Joomla can be a 5 page business card site or....One of MTV's major online properties runs on a version of it. Other sites one may never suspect ...run Joomla. (I made this CMS the topic of a term project/presentation in my Networking 101 course awhile back, for how I picked up the trivia) It can be that 5 page simple thing, or it can be a monument to time spent, coding learned and great online things created. They aren't mutually exlusive and you can start small while seamlessly working up to something much larger.

DOWNSIDES:

Joomla is a software package. Not a site builder. It requires installation and leaves quite a footprint for all it's doing to run the site with near idiot proof levels of automation, as desired. That means it has server overhead. I.E. LAG... and in layman's terms. It's slow. It's not Dial up slow, of course. After all, Joomla is one of the most successful free (open source) software packages out there right now for high interactive design in it's class. Expect a 1-1.5 second speed penalty for the load/creation of pages on the fly, as Joomla does.

Joomla is also NOT portable the way other solutions are. If you need the MAJOR infrastructure and raw power Joomla brings to the table, none of the downsides will outweigh that need. I still use it myself on some things. If you do not need the power though? It can be more a pain than any help for a site where it's total overkill.

#2. It's a Site Maker without coding...and it WORKS! WYSIWYG Web Builder 8

Now this suggestion I bring from years of trying different things to never find what I really wanted or needed in making a custom site quickly, with power and interactivity I have 110% control over the placement and function of.

UPSIDES:

First, WB-8 is NOT Muse, a Front Page spin off or some cheesy local version of the site making software that so many hosts have now. All the site design packages I've ever tried before this one were failures on some level. Either I needed to use enough coding anyway to make the time saving nature of the WYSIWYG features a moot point (Dreamweaver comes to mind here) or it's SO easy, any idiot could do it at the first sitting ...and you have a Front Page website that is SO distinct by it's sheer cheesy appearance, you'll attract more mice than visitors.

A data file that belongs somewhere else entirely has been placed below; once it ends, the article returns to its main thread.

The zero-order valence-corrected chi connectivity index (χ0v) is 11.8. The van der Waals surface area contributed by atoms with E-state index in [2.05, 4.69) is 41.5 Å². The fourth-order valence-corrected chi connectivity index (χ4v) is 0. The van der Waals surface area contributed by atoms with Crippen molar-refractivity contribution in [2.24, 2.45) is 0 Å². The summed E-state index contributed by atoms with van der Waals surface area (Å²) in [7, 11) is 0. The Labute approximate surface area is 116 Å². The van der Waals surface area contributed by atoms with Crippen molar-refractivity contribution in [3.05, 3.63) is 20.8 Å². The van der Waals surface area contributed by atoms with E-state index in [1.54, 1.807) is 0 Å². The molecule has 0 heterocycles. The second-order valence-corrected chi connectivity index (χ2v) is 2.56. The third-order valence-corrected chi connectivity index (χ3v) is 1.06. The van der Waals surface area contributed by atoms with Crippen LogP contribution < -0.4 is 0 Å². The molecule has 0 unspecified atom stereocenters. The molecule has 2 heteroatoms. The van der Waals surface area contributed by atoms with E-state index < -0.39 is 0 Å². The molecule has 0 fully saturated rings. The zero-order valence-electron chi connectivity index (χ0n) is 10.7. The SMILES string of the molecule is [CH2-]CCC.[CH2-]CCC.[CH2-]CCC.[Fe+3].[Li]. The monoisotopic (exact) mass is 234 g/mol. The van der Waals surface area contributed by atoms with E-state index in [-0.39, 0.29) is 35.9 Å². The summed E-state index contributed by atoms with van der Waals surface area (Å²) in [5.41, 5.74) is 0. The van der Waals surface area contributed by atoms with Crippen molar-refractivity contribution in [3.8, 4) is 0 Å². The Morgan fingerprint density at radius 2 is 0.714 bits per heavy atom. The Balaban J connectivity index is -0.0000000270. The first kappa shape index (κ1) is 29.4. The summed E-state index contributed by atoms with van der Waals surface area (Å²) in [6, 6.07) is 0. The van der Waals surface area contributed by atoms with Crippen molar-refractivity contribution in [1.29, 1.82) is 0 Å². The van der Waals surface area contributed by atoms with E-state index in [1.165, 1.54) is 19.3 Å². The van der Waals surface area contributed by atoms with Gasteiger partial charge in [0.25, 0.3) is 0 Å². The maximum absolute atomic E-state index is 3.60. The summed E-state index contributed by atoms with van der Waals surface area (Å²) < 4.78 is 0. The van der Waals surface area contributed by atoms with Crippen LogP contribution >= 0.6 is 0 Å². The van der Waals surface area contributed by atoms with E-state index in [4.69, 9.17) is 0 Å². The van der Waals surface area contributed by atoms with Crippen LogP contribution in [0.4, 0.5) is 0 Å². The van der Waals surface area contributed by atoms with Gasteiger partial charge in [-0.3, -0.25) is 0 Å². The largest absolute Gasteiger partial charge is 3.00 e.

WB-8 is similar to Joomla in one way. It's as simple or as extremely complex as you want to make it or learn to use it. I can have a multi-page, live feed and interactive site up and going inside a couple hours and looking very solid for the effort. That's without using any of what I've really spent time to learn in making the software sing.

It's 100% drag/drop with the same coordinate based absolute positioning (during the design phase) as any Adobe design software. it also has the locking feature while STILL leaving the object editable on the page. (Designers should appreciate that little quirk)

MOST importantly for most of the stuff I do? It does all this AND it's portable. You make it 100% local on your machine then upload. That makes restoring the site to a new sever as quick as DNS propagation updating on the change of IP. Actually moving the SITE between servers is upload time. ...unlike Joomla and others.

Anyway.. Hope that helps in advice from having used both options extensively. Good luck on your site!



posted on Feb, 20 2013 @ 11:23 AM
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Get a domain from GoDaddy.com and then get their Website Tonight upgrade. It's very inexpensive, and point and click setup.... I searched for months for an easy to use interface, etc. and this is simply the easiest, and best bang for the buck, I found.



posted on Feb, 20 2013 @ 11:39 AM
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reply to post by mblahnikluver
 


I think wordpress would be able to do what you need. You can build some pretty nice sites with it like this
The functionality you want would probably be best to implement using tag clouds and tag searching which you can implement easily in wordpress



posted on Feb, 20 2013 @ 01:10 PM
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Hi,

The Joomla thing is not a very good idea in my opinion.

From the mouth of Joomla herself LOL
docs.joomla.org...

Any CMS pertty well is going to be PHP (pre processed hypertext)and SQL,structured query language.

Sits like PHPNuke, Joomla, are built on this tech.

Once your hacked, you basically loose your data base and your site, everything needs to go, or your just there patching and playing till your web hot skids you. Want their help? sure, dig out some cash.

a WYSIWYG editor is a good choice, remember to back up all html documents and images, that way when the server gets hacked or crashes, you can re upload without problems.

Good luck.

ps. Moms basement and a tropical island are polar opposites.